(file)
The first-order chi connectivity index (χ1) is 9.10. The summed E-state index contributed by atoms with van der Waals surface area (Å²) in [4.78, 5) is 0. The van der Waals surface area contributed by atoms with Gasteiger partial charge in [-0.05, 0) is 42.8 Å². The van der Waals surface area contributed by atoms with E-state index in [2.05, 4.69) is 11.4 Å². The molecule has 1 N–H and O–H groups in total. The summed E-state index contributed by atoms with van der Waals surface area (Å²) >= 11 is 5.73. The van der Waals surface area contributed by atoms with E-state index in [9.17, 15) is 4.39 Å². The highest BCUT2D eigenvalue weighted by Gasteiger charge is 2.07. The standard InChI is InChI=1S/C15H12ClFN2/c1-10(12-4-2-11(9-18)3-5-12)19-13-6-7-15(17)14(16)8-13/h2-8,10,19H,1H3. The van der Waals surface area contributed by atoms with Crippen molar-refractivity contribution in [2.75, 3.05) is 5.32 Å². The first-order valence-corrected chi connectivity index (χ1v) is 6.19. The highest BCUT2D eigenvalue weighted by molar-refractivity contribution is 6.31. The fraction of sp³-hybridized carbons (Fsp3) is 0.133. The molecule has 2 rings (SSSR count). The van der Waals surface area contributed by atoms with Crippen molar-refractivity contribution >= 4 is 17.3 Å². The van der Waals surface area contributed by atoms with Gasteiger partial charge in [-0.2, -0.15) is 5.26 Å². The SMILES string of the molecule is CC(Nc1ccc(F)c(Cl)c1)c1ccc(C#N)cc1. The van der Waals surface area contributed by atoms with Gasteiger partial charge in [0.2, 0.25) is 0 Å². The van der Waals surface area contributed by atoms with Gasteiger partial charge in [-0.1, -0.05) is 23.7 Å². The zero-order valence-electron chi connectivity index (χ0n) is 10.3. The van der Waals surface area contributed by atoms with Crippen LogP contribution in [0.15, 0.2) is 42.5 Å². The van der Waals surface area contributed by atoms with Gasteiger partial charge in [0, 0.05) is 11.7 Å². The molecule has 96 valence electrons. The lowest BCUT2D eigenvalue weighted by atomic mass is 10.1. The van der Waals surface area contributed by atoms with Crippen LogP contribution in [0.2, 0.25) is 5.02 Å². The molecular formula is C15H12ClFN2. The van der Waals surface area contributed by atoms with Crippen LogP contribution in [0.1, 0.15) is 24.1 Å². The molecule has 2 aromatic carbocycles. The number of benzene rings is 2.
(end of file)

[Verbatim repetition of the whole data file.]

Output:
The first-order chi connectivity index (χ1) is 9.10. The summed E-state index contributed by atoms with van der Waals surface area (Å²) in [4.78, 5) is 0. The van der Waals surface area contributed by atoms with Gasteiger partial charge in [-0.05, 0) is 42.8 Å². The van der Waals surface area contributed by atoms with E-state index in [2.05, 4.69) is 11.4 Å². The molecule has 1 N–H and O–H groups in total. The summed E-state index contributed by atoms with van der Waals surface area (Å²) >= 11 is 5.73. The van der Waals surface area contributed by atoms with E-state index in [9.17, 15) is 4.39 Å². The highest BCUT2D eigenvalue weighted by Gasteiger charge is 2.07. The standard InChI is InChI=1S/C15H12ClFN2/c1-10(12-4-2-11(9-18)3-5-12)19-13-6-7-15(17)14(16)8-13/h2-8,10,19H,1H3. The van der Waals surface area contributed by atoms with Crippen molar-refractivity contribution in [2.75, 3.05) is 5.32 Å². The first-order valence-corrected chi connectivity index (χ1v) is 6.19. The highest BCUT2D eigenvalue weighted by molar-refractivity contribution is 6.31. The fraction of sp³-hybridized carbons (Fsp3) is 0.133. The molecule has 2 rings (SSSR count). The van der Waals surface area contributed by atoms with Crippen molar-refractivity contribution >= 4 is 17.3 Å². The van der Waals surface area contributed by atoms with Gasteiger partial charge in [-0.2, -0.15) is 5.26 Å². The SMILES string of the molecule is CC(Nc1ccc(F)c(Cl)c1)c1ccc(C#N)cc1. The van der Waals surface area contributed by atoms with Gasteiger partial charge in [0.2, 0.25) is 0 Å². The van der Waals surface area contributed by atoms with Gasteiger partial charge in [-0.1, -0.05) is 23.7 Å². The zero-order valence-electron chi connectivity index (χ0n) is 10.3. The van der Waals surface area contributed by atoms with Crippen LogP contribution in [0.15, 0.2) is 42.5 Å². The van der Waals surface area contributed by atoms with Gasteiger partial charge in [0, 0.05) is 11.7 Å². The molecule has 96 valence electrons. The lowest BCUT2D eigenvalue weighted by atomic mass is 10.1. The van der Waals surface area contributed by atoms with Crippen LogP contribution in [0.2, 0.25) is 5.02 Å². The molecular formula is C15H12ClFN2. The van der Waals surface area contributed by atoms with Crippen LogP contribution in [0.1, 0.15) is 24.1 Å². The molecule has 2 aromatic carbocycles. The number of benzene rings is 2.